Narrowing spreads
Credit spreads, or the difference between corporate bonds and government securities, have narrowed considerably in the U.S., thanks to central bank intervention. In the U.S., investment-grade spreads widened out to 373 basis points (bps) over government bonds of similar duration. “We are sitting at 302 bps now. But put it in perspective because the spread was only 93 bps in mid-February, before the correction,” says O’Toole.

In Canada, the spread for investment-grade bonds widened to 400 bps at the peak and is now 264 bps. That’s wider, says O’Toole, than the levels seen at the peak of the so-called Greece crisis in 2011 and the energy crisis in 2016.

O’Toole concedes that some Canadian companies have been dubbed “corporate zombies” because they have taken on a lot of debt, like counterparts in other countries. “The good news is that cash flows have been more than adequate, until now. Companies always have the option of turning off stock buy-backs or dividends to conserve cash. That’s what we are likely to see” says O’Toole.

Time to buy
The market decline has been painful, and Renaissance Corporate Bond Class F is down 7.5% year-to-date (as of March 27). Yet O’Toole argues that it sets the stage for attractive buying opportunities. “Credit spreads moving out so wide means the all-in yield is very attractive. But managers in Canada were hesitant. We have not seen the same sharp snap-back in credit spreads in Canada, as we’ve seen in the U.S. Part of the reason for that is investment managers are a little fearful they will have re-balancing flows.” O’Toole observes that fixed income managers may be selling bonds to provide cash to bring balanced funds back to target weights.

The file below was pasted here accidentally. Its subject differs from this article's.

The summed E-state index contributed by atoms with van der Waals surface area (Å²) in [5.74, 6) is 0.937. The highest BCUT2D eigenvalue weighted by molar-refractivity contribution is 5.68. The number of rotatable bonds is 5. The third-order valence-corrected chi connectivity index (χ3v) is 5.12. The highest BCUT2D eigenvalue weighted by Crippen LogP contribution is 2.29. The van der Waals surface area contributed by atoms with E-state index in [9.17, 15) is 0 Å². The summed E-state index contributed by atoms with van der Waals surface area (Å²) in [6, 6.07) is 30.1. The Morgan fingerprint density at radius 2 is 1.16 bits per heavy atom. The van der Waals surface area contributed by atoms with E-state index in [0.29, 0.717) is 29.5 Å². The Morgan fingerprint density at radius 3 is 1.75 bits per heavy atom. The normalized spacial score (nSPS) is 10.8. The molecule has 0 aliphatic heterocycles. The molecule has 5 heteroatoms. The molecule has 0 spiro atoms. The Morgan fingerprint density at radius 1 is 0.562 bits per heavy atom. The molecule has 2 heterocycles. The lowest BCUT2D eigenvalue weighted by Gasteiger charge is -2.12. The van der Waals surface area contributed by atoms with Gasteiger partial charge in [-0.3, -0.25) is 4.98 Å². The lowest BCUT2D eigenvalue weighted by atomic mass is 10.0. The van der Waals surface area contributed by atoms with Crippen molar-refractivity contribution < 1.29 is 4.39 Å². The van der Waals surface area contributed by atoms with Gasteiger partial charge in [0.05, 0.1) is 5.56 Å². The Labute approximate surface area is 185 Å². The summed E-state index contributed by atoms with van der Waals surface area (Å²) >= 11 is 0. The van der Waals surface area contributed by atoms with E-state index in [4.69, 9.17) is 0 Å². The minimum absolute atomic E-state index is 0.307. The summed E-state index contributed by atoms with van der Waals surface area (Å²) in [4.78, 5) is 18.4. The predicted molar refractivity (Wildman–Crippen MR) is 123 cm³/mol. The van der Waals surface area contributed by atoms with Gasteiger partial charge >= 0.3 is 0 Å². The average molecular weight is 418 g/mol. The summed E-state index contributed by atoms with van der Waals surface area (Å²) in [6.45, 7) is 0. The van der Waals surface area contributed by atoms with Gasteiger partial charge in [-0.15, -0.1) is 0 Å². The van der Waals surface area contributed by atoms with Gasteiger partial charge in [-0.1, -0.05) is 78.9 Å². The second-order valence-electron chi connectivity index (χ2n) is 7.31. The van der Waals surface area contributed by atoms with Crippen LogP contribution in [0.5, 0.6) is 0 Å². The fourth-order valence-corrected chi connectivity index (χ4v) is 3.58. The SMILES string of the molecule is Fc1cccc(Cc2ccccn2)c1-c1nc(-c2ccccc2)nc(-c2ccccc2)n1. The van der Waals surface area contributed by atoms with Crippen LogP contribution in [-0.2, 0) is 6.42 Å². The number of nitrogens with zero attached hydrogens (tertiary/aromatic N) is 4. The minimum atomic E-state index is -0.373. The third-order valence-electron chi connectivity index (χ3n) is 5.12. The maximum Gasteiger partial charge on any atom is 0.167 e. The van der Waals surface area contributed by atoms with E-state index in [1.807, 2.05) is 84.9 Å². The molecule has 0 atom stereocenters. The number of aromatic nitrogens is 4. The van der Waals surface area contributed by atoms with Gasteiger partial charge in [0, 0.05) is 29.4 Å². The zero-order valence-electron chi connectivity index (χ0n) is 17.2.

“More pain is certainly possible. One thing we know is that the stock market is likely to remain volatile,” says O’Toole. “And it will likely be reflected in credit spreads as well. We are looking at this [correction] as a great opportunity. We have seen credit spreads in the U.S. start to recover and that’s usually a leading indicator for Canadian spreads.”

From a strategic viewpoint, O’Toole has allocated about 82% of the fund to investment-grade bonds, and 18% in high-yield bonds. The latter component is somewhat underweight relative to the benchmark, and has helped the fund, says O’Toole. “We are cautiously looking at that sector and are adding instead to the investment-grade side.” Although the spread for U.S. high-yield bonds had lately narrowed to 926 bps, after it ballooned out to 1084 bps at the peak, O’Toole is keeping his powder dry, for the moment.